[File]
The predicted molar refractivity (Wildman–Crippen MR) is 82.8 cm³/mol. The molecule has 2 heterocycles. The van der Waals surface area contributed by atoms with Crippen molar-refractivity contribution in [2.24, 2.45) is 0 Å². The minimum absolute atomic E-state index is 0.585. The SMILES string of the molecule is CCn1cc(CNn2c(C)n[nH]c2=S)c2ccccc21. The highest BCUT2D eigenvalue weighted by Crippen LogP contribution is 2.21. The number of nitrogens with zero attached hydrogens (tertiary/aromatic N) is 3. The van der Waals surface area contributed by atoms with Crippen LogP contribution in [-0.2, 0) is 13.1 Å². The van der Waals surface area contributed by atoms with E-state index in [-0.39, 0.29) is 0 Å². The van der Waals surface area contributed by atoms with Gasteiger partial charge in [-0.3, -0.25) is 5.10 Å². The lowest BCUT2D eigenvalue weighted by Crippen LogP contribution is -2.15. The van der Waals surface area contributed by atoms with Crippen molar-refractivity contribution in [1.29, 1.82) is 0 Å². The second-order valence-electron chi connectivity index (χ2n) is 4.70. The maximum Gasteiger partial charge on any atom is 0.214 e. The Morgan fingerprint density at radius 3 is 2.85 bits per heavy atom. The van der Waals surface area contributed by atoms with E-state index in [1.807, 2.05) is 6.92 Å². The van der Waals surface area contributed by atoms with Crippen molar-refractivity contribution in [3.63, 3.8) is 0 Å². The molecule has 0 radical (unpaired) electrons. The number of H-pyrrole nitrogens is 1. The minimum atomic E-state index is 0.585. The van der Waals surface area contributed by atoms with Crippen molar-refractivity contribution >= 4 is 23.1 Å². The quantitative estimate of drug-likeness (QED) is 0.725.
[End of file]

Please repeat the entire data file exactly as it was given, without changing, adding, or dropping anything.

The predicted molar refractivity (Wildman–Crippen MR) is 82.8 cm³/mol. The molecule has 2 heterocycles. The van der Waals surface area contributed by atoms with Crippen molar-refractivity contribution in [2.24, 2.45) is 0 Å². The minimum absolute atomic E-state index is 0.585. The SMILES string of the molecule is CCn1cc(CNn2c(C)n[nH]c2=S)c2ccccc21. The highest BCUT2D eigenvalue weighted by Crippen LogP contribution is 2.21. The number of nitrogens with zero attached hydrogens (tertiary/aromatic N) is 3. The van der Waals surface area contributed by atoms with Crippen LogP contribution in [-0.2, 0) is 13.1 Å². The van der Waals surface area contributed by atoms with E-state index in [-0.39, 0.29) is 0 Å². The van der Waals surface area contributed by atoms with Gasteiger partial charge in [-0.3, -0.25) is 5.10 Å². The lowest BCUT2D eigenvalue weighted by Crippen LogP contribution is -2.15. The van der Waals surface area contributed by atoms with Crippen molar-refractivity contribution in [1.29, 1.82) is 0 Å². The second-order valence-electron chi connectivity index (χ2n) is 4.70. The maximum Gasteiger partial charge on any atom is 0.214 e. The Morgan fingerprint density at radius 3 is 2.85 bits per heavy atom. The van der Waals surface area contributed by atoms with E-state index in [1.807, 2.05) is 6.92 Å². The van der Waals surface area contributed by atoms with Crippen molar-refractivity contribution in [3.63, 3.8) is 0 Å². The molecule has 0 radical (unpaired) electrons. The number of H-pyrrole nitrogens is 1. The minimum atomic E-state index is 0.585. The van der Waals surface area contributed by atoms with Crippen molar-refractivity contribution >= 4 is 23.1 Å². The quantitative estimate of drug-likeness (QED) is 0.725.